More time spent with family members. A drop in pollution. Higher admission rates into colleges and universities. For the silver-lining crowd, the COVID-19 pandemic has delivered, well, at least a few unexpected silver linings amid everything else.
We now have two more silver linings to bring to your attention along with, we’re sad to say, yet another challenge.
First the silver linings:
In part, that’s because fewer injuries are suffered at home and those that happen tend to be less serious.
That said, employers need to think about the ergonomics of the space where their employees are working and the number of hours employees are putting in. It sounds paradoxical, but work-from-home arrangement during the COVID-19 pandemic also often mean employees work longer hours. Longer hours can mean lapses in safety and, consequently, injuries.
In case you’re wondering, home-based workers have the same workers’ compensation benefits as in-office employees – a point repeatedly upheld by the courts.
For instance, in the 2011 case of Sandberg v. JCPenney, the court decided in favor of an employee who tripped on her dog while retrieving fabric samples from her garage. She ended up receiving workers’ compensation because she was in the process of working for her employer at the time she sustained the injury.
Are there ways for employers to limit their workers’ compensation liability for home-based employees? Of course there are. Among them:
So, what about those savings?
Well, remember your company’s workers’ compensation rates are based in part on job classifications.
As we’ve noted before, there are hundreds of job classifications and getting the lowest premiums possible means making sure your employees are placed in the correct classification. For example, the front-desk customer-service person in an auto body shop should not be classified as a body shop worker. And if that appointment clerk is now working from home during the COVID-19 pandemic, there’s the possibility of an even lower rate.
Misclassification of workers’ compensation codes costs employers untold amounts every year, so take the time, ask your broker to help, and walk through the various classifications and make sure your people are in the right categories.
The difference can be significant.
One final note regarding workers’ compensation premiums: if your company has been forced to furlough or lay off employees, be sure to notify your broker. The rate you pay, after all, is directly linked to your payroll.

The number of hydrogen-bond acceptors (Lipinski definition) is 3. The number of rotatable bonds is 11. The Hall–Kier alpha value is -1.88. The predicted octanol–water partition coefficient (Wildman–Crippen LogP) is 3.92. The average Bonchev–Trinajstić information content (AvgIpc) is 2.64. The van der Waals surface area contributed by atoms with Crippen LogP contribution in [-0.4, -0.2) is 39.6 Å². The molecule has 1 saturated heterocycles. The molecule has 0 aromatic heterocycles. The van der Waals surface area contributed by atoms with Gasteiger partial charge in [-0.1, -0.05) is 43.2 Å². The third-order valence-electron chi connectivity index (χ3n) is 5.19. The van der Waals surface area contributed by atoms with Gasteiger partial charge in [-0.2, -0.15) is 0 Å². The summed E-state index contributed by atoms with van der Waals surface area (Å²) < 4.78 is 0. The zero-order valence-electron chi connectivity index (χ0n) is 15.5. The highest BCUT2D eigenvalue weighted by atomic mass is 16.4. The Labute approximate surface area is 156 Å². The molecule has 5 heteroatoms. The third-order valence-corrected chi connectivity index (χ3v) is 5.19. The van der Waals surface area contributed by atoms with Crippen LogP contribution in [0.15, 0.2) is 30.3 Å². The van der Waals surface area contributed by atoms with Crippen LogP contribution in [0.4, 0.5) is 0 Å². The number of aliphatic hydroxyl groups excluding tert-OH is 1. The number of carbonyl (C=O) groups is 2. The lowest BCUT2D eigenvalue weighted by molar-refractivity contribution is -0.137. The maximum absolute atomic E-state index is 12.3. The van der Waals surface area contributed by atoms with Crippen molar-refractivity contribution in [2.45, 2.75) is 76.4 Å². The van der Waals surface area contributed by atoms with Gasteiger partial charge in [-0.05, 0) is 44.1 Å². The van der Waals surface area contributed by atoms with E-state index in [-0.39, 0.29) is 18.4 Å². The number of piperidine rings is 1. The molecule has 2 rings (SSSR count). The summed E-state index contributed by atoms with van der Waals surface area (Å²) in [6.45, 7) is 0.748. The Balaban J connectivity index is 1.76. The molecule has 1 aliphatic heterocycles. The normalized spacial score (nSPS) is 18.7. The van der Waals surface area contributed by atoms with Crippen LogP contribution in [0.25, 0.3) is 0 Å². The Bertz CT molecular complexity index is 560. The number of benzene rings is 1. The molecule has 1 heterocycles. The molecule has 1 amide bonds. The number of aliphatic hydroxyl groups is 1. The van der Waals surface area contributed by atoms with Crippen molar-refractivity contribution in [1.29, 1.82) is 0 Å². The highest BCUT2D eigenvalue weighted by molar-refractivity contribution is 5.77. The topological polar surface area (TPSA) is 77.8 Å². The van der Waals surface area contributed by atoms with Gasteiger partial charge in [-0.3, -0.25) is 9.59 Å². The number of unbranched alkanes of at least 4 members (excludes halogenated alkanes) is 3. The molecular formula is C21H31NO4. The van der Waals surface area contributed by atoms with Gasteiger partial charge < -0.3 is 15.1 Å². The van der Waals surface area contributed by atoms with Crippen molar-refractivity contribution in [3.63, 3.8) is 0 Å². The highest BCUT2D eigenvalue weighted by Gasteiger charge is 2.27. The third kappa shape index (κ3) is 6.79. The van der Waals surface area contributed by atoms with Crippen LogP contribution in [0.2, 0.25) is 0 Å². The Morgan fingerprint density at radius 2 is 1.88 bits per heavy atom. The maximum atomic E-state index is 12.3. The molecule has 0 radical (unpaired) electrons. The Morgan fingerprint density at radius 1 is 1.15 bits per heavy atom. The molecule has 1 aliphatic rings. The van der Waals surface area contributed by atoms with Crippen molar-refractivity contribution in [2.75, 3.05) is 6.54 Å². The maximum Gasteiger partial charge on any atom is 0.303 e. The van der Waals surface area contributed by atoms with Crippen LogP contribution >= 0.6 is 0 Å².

Many office lease-holders have reduced their commercial real estate footprint as a result of COVID-19. This can influence rates for tenants and property owners.
While your policy language may differ, the standard commercial property policy says the insurer may consider the building vacant unless at least 31% of its total square footage is either rented or used for customary operations.
Even if that’s not the case, make sure you let your broker know if you’ve reduced the square footage you’re now renting. There are savings to be had.
Just as important, companies shifting to remote work during the COVID-19 pandemic also should look at whether their property policy terms cover equipment such as computers and the potentially even more valuable data they hold.
Regarding auto rates, remember those premium refunds personal auto policyholders received a couple of months ago? With everyone driving less, insurers saw a big drop in accidents, losses, and claims, hence the refunds.
For many commercial auto policyholders, premium reductions also may be in order as fleet usage has dropped.
Every time an employee connects to their corporate computer network from home, they’re creating possible access points for hackers to exploit.
The switch to a remote work environment means that sensitive data is being sent across companies’ networks in ways it ordinarily would not.
While someone using company-provided laptops is likely protected by internal safety measures, they could still be vulnerable if their security software isn’t updated or their remote network connection isn’t correctly configured.
The bigger problem is employees using their own equipment that security teams can’t monitor for malicious traffic. The challenge can overwhelm security personnel, especially for those companies that have previously discouraged employees from working from home.
You’ll want to remind employees to update passwords and multi-factor authentication to help keep the hackers at bay.
The bottom line here is that cyber insurance is a must-have for any company shifting to a remote workforce, whether temporary or permanent.
If your company already has a dedicated cyber insurance, the policy should be reviewed to ensure the terms match the actual risk exposure of the company’s remote operations.
Will there be an increase in cyber premiums? It’s likely there will be, but any difference in pricing may be quickly offset by some of the reductions you see in other coverage lines. So that could be another silver lining during the COVID-19 pandemic.
Spencer Mahoney is CCIG’s Executive Vice President. Reach him at Spencer.Mahoney@thinkccig.com or at 720-212-2051.
CCIG is a Denver-area insurance, employee benefits and surety brokerage with clients nationwide. We do more than make sure you have the right policy. We help you manage your long-term cost of insurance with our risk and claims management expertise and a commitment to service excellence.
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